An introduction to academic writing & plagiarism - PowerPoint PPT Presentation

Loading...

PPT – An introduction to academic writing & plagiarism PowerPoint presentation | free to download - id: 3c7833-MDczY



Loading


The Adobe Flash plugin is needed to view this content

Get the plugin now

View by Category
About This Presentation
Title:

An introduction to academic writing & plagiarism

Description:

An introduction to academic writing & plagiarism Dr Tony Lowe Learning Development Unit a.j.lowe_at_adm.leeds.ac.uk www.ldu.leeds.ac.uk/plagiarism Structure Welcome to ... – PowerPoint PPT presentation

Number of Views:54
Avg rating:3.0/5.0
Slides: 17
Provided by: lduLeeds
Learn more at: http://www.ldu.leeds.ac.uk
Category:

less

Write a Comment
User Comments (0)
Transcript and Presenter's Notes

Title: An introduction to academic writing & plagiarism


1
An introduction to academic writing plagiarism
  • Dr Tony Lowe
  • Learning Development Unit
  • a.j.lowe_at_adm.leeds.ac.uk

www.ldu.leeds.ac.uk/plagiarism
2
Structure
Structure
  • Welcome to University
  • Knowledge creation
  • Disseminating knowledge creation
  • Good academic writing
  • Note taking skills
  • What is plagiarism?
  • Plagiarism detection TurnitinUK
  • Summary

3
Welcome to University
  • Congratulations on coming to study at Leeds.
  • Your time here will be challenging, rewarding,
    enjoyable, stressful, exhausting etc
  • Assessments will form a big part of this
    experience.
  • With assessments comes the prospect of
    plagiarism.
  • Understanding the ethos/culture of University
    Higher Education will help

4
Knowledge Creation
  • A key activity at University is the creation of
    new knowledge.
  • Need to understand boundaries of existing
    knowledge
  • Then conduct research to advance these boundaries
  • Finally communicate the new knowledge
  • Teaching
  • Journal and conference papers

5
Good Academic writing
  • Evaluate the existing knowledge in this area.
  • Describe how the new knowledge was discovered
    (experiment, synthesis, survey etc.)
  • Discuss the implications of the new knowledge on
    future research etc.
  • Written is a manner that allows a reader to check
    the review of existing knowledge and repeat the
    activity to confirm/contest the new knowledge.

6
Academic writing II
  • Characteristics of academic writing
  • Structured
  • Clear
  • Appropriate language and style
  • References are used where previous knowledge is
    used

7
References
  • References are used to provide evidence to
    support positions, opinions, approaches taken
    etc. and to put current work in context.
  • Jones (1990) describes how the high soft tissue
    contrast displayed by ultrasound makes it ideal
    for examining organs such as the heart.
  • Without references the reasoning lacks
    credibility
  • Ultrasound is ideal for examining soft tissues.

8
Referencing
  • There are 3 components to a reference
  • In text reference (e.g. Jones 1994)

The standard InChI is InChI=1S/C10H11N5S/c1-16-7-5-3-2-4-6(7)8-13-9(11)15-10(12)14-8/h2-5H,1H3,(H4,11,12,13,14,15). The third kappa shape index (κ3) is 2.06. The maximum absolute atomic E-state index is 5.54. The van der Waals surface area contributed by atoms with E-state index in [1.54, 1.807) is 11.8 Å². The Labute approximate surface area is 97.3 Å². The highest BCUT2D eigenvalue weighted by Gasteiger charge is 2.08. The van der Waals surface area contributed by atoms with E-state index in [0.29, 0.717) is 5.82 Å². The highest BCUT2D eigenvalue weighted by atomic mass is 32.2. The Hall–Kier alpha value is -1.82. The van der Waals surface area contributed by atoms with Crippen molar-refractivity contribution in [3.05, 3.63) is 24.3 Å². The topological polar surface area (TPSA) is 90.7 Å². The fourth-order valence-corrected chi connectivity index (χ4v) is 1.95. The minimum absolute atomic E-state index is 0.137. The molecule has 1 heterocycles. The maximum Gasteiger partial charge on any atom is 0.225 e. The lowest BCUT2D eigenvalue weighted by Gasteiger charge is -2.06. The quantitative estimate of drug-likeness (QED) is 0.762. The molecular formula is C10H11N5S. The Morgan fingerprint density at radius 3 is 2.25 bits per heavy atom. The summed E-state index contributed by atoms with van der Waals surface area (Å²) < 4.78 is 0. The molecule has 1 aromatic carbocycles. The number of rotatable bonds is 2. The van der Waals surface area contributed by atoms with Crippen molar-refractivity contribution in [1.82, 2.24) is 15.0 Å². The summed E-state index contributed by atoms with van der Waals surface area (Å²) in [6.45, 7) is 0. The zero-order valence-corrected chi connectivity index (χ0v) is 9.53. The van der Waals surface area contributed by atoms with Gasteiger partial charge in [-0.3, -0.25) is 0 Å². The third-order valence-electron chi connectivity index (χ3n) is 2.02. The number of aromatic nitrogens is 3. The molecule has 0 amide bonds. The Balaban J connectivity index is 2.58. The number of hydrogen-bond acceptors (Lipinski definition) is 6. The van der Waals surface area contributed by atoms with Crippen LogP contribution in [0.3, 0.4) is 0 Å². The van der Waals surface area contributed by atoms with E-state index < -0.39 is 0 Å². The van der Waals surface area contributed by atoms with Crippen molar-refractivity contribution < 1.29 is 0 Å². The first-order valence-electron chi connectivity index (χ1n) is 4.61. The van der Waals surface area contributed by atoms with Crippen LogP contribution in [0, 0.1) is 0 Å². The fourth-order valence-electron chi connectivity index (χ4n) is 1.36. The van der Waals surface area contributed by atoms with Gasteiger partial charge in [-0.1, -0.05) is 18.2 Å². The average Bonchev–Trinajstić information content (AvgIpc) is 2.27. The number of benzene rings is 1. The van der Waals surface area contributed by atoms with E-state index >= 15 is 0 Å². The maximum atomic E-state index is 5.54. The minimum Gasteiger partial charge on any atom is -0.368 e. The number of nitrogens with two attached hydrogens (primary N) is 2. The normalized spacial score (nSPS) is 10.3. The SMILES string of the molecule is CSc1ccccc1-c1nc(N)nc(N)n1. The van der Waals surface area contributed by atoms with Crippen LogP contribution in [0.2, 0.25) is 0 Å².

• The paraphrased/quoted version of the original
  • Full reference details

9
Paraphrase
Berners-Lee et al (2001) argue that incorporating
artificial intelligence techniques into the
mechanisms of the Internet will result in new
systems with potential to make a large impact on
society. References Berners-Lee, T., Hendler,
J. Lassila, O., 2001, "The semantic web",
online , accessed Aug. 26th 2005, available
from world wide web http//www.scientificamerican.
com/sematic_web.htm
10
Quote
According to Berners-Lee et al (2001) "the
Semantic Web is an extension of the current web
in which information is given well-defined
meaning, better enabling computers and people to
work in cooperation". References Berners-Lee,
T., Hendler, J. Lassila, O., 2001, "The
semantic web", Scientific American, May pp36.
11
Note taking skills
  • Knowing that you are going to reference your
    sources requires you to document your
    research/reading in a rigorous way.
  • E.g. always write out the full reference detail
    with any notes. Where you copy phrases, sentences
    indicate this with quotation marks so you know
    when you include it in your assignment.
  • There is training and IT tools available to help.

12
Plagiarism what is it?
  • Plagiarism is defined as presenting someone
    elses work as your own. Work means any
    intellectual output, and typically includes text,
    data, images, sound or performance.(Office of
    Academic Appeals Regulation 2005)

Office of Academic Appeals Regulation, 2005,
Section 2.1 of the published procedures on
Cheating, plagiarism and fraudulent or fabricated
coursework (available online at
http//www.leeds.ac.uk/AAandR/cpff.htm - accessed
6th Aug 2005)
13
Plagiarism is serious
  • All cases are reported and go on your student
    record.
  • Penalties vary from written warnings, re-sitting
    modules to expulsion from the University.
  • Why? plagiarism undermines the Universitys
    reputation and the quality of its degrees and
    research, plus plagiarists miss out on learning!

14
Plagiarism detection
  • Subject experts knowledge of the discipline and
    its literature.
  • Changes in writing style, inappropriate writing
    style.
  • Electronically using Turnitin.

15
(No Transcript)
16
Summary
  • Learn about how to produce good academic writing.
  • Note taking
  • Referencing
  • Structure and style
  • You will learn more get higher marks!
  • If in doubt ask!

www.ldu.leeds.ac.uk/plagiarism
About PowerShow.com